Before we visited the monastery/fortress, we made a stop at The Virgin Mary, Guardian of Plants' Monastery inside the town. A priest there explained that in the 19th Century, Rabban Hormizd Monastery lost access to water, and so the Virgin Mary's Monastery was built to house the monks.
Some photos of the monastery church:
Photo Credit: Walshes
Photo Credit: Walshes
This is a memorial to a previous abbot of the monastery. It is written in Sureth and Arabic, with a short epitaph in Latin:
After leaving the monastery in Alqosh, our bus drive attempted to get us through the hairpin turns and up the mountain to Rabban Hormizd Monastery. The bus had to be backed up for an assault on each turn, and every time it backed up, the passengers felt like vehicle was about to fall off the edge of the cliff behind us. After we had gone about three quarters of the way up the mountain, the road got too steep for the bus, and we trekked up on foot. The monastery, built in a semicircle on the mountainside, is a sight to behold.
The road up the mountain:
Rabban Hormuz Monastery has a fascinating history. Founded in 640 AD, it was the home of saints and martyrs for over a millennium. The most significant event in the monastery's history took place in the 16th Century. In 1553, Shimun VII Yohannan Sulaqa, the abbot of Rabban Hormuz, traveled to Rome and offered allegiance to the Pope on behalf of the Assyrian people. He was consecrated as the first Chaldean Patriarch, and reigned from Rabban Hormuz until his martyrdom in 1555. Rabban Hormuz is the birthplace of the Chaldean church.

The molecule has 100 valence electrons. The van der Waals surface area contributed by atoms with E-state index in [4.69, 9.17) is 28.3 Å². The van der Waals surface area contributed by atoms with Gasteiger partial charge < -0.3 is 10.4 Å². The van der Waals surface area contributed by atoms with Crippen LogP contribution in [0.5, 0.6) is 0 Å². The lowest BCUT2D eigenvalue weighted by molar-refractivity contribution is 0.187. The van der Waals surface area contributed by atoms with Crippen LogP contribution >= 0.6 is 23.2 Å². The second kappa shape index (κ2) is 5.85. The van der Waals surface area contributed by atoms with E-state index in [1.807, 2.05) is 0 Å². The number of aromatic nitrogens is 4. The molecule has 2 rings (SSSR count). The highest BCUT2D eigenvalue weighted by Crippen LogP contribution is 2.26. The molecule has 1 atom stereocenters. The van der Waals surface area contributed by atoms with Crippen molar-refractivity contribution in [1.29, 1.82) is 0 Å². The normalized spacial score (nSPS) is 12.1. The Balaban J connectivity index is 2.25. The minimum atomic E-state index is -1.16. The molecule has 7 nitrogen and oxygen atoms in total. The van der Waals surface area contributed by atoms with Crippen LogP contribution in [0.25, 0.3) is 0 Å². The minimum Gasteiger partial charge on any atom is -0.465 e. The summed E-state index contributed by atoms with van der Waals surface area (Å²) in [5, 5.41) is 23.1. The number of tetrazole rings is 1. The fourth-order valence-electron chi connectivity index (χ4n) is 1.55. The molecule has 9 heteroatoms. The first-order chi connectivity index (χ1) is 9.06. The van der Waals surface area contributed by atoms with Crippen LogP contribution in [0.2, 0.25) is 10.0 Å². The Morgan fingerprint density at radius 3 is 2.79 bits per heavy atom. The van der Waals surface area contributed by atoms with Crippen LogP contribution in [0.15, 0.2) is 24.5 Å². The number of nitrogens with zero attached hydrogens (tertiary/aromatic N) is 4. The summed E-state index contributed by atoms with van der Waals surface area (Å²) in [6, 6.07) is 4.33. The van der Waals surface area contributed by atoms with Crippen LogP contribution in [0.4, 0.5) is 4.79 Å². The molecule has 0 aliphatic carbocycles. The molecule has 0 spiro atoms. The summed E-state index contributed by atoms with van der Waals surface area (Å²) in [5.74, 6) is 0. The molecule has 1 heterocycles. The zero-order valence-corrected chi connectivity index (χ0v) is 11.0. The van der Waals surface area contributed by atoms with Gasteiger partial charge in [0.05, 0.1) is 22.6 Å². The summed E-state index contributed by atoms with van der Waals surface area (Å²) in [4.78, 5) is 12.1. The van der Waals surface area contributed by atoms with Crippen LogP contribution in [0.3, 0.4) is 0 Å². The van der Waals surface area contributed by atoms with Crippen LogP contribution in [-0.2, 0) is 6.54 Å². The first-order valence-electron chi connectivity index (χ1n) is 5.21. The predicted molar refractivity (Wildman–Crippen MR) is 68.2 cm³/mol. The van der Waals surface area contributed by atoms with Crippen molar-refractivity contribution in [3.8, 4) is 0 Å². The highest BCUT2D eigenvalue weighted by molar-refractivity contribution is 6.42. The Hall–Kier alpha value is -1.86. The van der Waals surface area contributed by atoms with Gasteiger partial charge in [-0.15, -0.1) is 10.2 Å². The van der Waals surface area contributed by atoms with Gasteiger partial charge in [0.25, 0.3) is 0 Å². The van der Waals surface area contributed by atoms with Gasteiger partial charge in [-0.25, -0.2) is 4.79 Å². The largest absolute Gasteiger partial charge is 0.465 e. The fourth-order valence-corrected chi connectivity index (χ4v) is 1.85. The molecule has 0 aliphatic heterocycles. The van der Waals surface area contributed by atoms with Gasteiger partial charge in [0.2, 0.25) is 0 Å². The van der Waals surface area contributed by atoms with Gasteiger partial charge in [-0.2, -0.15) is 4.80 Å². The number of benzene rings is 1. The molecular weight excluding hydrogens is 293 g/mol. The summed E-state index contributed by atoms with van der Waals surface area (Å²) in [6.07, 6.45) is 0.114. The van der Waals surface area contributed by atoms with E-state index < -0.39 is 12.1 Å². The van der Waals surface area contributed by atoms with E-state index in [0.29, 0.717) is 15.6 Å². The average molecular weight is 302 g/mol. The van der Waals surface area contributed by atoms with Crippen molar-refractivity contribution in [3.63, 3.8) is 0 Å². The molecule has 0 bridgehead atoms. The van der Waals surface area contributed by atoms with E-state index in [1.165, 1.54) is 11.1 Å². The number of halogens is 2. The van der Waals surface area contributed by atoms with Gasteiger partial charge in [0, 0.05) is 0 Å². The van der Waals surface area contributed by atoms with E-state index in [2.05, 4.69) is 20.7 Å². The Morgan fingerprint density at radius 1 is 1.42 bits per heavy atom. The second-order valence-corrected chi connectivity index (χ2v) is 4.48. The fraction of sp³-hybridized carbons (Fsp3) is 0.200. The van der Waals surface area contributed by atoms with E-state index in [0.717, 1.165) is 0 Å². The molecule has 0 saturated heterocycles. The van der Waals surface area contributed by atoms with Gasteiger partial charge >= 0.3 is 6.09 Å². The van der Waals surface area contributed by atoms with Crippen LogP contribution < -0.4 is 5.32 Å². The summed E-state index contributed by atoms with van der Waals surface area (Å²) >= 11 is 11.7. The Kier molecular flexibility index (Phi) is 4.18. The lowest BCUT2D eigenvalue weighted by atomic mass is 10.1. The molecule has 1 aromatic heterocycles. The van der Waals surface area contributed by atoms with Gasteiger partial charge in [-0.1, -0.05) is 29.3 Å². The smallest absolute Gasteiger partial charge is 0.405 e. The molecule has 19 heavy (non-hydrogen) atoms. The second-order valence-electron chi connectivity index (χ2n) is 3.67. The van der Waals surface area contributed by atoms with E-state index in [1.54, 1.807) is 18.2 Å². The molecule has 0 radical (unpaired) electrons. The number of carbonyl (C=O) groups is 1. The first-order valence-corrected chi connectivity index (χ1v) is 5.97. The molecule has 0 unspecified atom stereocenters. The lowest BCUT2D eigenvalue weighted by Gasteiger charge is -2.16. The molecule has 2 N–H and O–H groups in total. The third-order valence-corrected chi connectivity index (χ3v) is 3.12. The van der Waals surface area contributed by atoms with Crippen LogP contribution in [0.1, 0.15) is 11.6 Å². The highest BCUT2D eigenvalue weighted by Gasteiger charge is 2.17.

I got this photo off of Wikipedia. It was probably taken in the spring. When we were there, the grass was brown.
The wall of the Hornburg:
An ancient monk's cell, dug out of the mountainside:
The mountainside is dotted with caves hallowed out by the monks.
A system of caves and tunnels behind the monastery forms the catacombs.
Inside the catacombs:
I think this alcove may be a tomb:
Parts of the cave system are blocked off.
Before we left, I took this video from the monastery roof:
Our visit to Rabban Hormuz Monastery is one the highlights of my time in Iraq. One feels a sense of peace in that holy place, looking over the valley as a cool breeze blows over the mountains. I will certainly never forget it.